addressalign-toparrow-leftarrow-rightbackbellblockcalendarcameraccwchatcheckchevron-downchevron-leftchevron-rightchevron-small-downchevron-small-leftchevron-small-rightchevron-small-upchevron-upcircle-with-checkcircle-with-crosscircle-with-pluscrosseditemptyheartexportfacebookfolderfullheartglobegmailgoogleimageimagesinstagramlinklocation-pinmagnifying-glassmailminusmoremuplabelShape 3 + Rectangle 1outlookpersonplusprice-ribbonImported LayersImported LayersImported Layersshieldstartickettrashtriangle-downtriangle-uptwitteruseryahoo

Presentation: The PDP-10: Computer Archaeology!

For this meeting I'm happy to announce that Bjørn Hell Larsen will be presenting on the history of and technology behind the PDP-10.

I've suggested a date and time, but those can be changed if they're bad for a lot of folks. Let me know. I'll arrange the venue as the meeting gets closer.

About the talk

This is intended to be 1 hour of computer archaeology. In the early eighties I spent some years maintaining the system software (operating system, compilers etc) of the DEC-10 at the University of Oslo. The presentation will discuss the PDP-10 hardware platform, the TOPS-10 operating system and the programming languages and software development tools available there. A live demo will be made using a PDP-10 emulator.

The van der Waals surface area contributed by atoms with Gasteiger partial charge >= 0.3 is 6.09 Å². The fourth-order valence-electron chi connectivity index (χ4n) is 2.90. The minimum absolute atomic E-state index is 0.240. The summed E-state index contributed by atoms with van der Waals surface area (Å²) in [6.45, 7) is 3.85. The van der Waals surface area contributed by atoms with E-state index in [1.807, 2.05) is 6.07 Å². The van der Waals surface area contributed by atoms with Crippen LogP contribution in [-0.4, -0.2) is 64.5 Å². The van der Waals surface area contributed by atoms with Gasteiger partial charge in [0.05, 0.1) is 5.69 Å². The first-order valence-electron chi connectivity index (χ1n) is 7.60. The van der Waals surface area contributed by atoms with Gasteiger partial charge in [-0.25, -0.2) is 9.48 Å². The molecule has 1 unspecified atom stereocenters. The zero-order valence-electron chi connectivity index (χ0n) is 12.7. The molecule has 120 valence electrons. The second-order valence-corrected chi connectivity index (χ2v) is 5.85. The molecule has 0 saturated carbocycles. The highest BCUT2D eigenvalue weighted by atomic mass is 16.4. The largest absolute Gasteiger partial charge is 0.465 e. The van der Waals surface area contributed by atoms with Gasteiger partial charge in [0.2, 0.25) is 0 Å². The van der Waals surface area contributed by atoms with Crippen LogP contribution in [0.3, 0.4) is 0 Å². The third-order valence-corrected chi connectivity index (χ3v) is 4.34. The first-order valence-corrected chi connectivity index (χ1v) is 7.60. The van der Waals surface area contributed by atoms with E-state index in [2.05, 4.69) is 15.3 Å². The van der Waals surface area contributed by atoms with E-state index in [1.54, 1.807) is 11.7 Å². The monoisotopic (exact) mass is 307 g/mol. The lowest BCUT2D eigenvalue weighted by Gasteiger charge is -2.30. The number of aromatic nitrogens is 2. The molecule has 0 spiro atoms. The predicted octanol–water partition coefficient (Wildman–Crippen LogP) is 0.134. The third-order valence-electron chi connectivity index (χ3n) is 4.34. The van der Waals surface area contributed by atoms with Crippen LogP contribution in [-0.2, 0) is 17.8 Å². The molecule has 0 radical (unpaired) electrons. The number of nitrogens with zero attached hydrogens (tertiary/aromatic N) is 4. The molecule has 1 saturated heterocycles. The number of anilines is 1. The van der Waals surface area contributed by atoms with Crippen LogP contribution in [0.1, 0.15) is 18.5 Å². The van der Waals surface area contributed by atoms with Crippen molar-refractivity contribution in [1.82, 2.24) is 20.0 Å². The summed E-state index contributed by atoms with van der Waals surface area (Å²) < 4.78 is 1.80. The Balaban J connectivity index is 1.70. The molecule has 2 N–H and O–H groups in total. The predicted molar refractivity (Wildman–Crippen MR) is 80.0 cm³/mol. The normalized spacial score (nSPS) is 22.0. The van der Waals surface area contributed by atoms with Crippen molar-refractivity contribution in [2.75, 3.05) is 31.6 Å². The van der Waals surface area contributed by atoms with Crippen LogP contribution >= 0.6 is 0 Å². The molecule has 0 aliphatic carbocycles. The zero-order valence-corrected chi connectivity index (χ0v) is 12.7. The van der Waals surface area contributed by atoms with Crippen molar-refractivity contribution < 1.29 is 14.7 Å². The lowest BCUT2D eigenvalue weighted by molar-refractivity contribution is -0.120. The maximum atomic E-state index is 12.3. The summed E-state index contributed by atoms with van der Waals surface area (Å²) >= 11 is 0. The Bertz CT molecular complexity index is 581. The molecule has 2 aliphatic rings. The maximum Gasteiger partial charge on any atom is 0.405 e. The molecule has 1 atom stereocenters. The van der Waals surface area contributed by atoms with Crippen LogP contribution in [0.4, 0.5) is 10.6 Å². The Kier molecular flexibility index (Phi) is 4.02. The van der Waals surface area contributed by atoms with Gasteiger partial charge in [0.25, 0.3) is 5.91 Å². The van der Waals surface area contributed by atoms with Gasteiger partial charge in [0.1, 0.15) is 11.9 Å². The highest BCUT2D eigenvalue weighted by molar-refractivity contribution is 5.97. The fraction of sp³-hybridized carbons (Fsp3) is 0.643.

Why be interested in the PDP-10? These days mainstream developers seems to think of programming as something that began with Unix, C and libc and evolved from there. I offer a glimpse into a not so distant past where none of these things were known or available.

The DEC-10 and related computer systems are not much remembered these days, but a lot of things that formed the computing world as we know it today happened on these machines. A few examples:

- When Bill Gates and Paul Allen made their first BASIC interpreter they did so on a DEC-10 at Harvard
- MS-DOS (and by extension Windows) contains a weird amalgam of TOPS-10 and Unix commands and conventions
- The first Multi User Dungeon (MUD) was developed on a DEC-10 at the University of Essex (and much sleep was lost)
- The EMACS editor was first created by Richard Stallman on a ITS-10 system at MIT

Join or login to comment.

  • Austin B.

    Does anyone have a video camera they could bring to film the presentation? Some people who can't make it have asked if we could record it, and it would be nice to have in any event.

    1 · January 15, 2013

Our Sponsors

  • Pluralsight

    25 free monthly subscription. Subscriptions for unemployed members.

Sign up

Meetup members, Log in

By clicking "Sign up" or "Sign up using Facebook", you confirm that you accept our Terms of Service & Privacy Policy